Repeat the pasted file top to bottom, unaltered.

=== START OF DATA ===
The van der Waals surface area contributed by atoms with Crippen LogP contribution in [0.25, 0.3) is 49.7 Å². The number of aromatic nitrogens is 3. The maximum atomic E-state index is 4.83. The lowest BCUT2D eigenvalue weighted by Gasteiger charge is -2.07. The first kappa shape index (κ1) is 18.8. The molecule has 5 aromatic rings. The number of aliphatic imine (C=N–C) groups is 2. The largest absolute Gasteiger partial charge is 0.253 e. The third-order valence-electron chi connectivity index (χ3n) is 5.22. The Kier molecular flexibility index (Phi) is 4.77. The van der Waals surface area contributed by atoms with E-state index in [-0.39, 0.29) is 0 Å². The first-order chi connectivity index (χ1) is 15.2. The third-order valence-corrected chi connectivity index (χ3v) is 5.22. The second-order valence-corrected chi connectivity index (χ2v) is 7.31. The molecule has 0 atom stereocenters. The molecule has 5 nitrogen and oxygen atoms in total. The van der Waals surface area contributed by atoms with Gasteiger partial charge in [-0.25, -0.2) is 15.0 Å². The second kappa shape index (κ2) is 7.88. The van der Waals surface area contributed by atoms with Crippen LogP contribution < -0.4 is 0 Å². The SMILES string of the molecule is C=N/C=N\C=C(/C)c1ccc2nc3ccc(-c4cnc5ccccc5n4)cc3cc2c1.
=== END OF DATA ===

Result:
The van der Waals surface area contributed by atoms with Crippen LogP contribution in [0.25, 0.3) is 49.7 Å². The number of aromatic nitrogens is 3. The maximum atomic E-state index is 4.83. The lowest BCUT2D eigenvalue weighted by Gasteiger charge is -2.07. The first kappa shape index (κ1) is 18.8. The molecule has 5 aromatic rings. The number of aliphatic imine (C=N–C) groups is 2. The largest absolute Gasteiger partial charge is 0.253 e. The third-order valence-electron chi connectivity index (χ3n) is 5.22. The Kier molecular flexibility index (Phi) is 4.77. The van der Waals surface area contributed by atoms with E-state index in [-0.39, 0.29) is 0 Å². The first-order chi connectivity index (χ1) is 15.2. The third-order valence-corrected chi connectivity index (χ3v) is 5.22. The second-order valence-corrected chi connectivity index (χ2v) is 7.31. The molecule has 0 atom stereocenters. The molecule has 5 nitrogen and oxygen atoms in total. The van der Waals surface area contributed by atoms with Gasteiger partial charge in [-0.25, -0.2) is 15.0 Å². The second kappa shape index (κ2) is 7.88. The van der Waals surface area contributed by atoms with Crippen LogP contribution < -0.4 is 0 Å². The SMILES string of the molecule is C=N/C=N\C=C(/C)c1ccc2nc3ccc(-c4cnc5ccccc5n4)cc3cc2c1.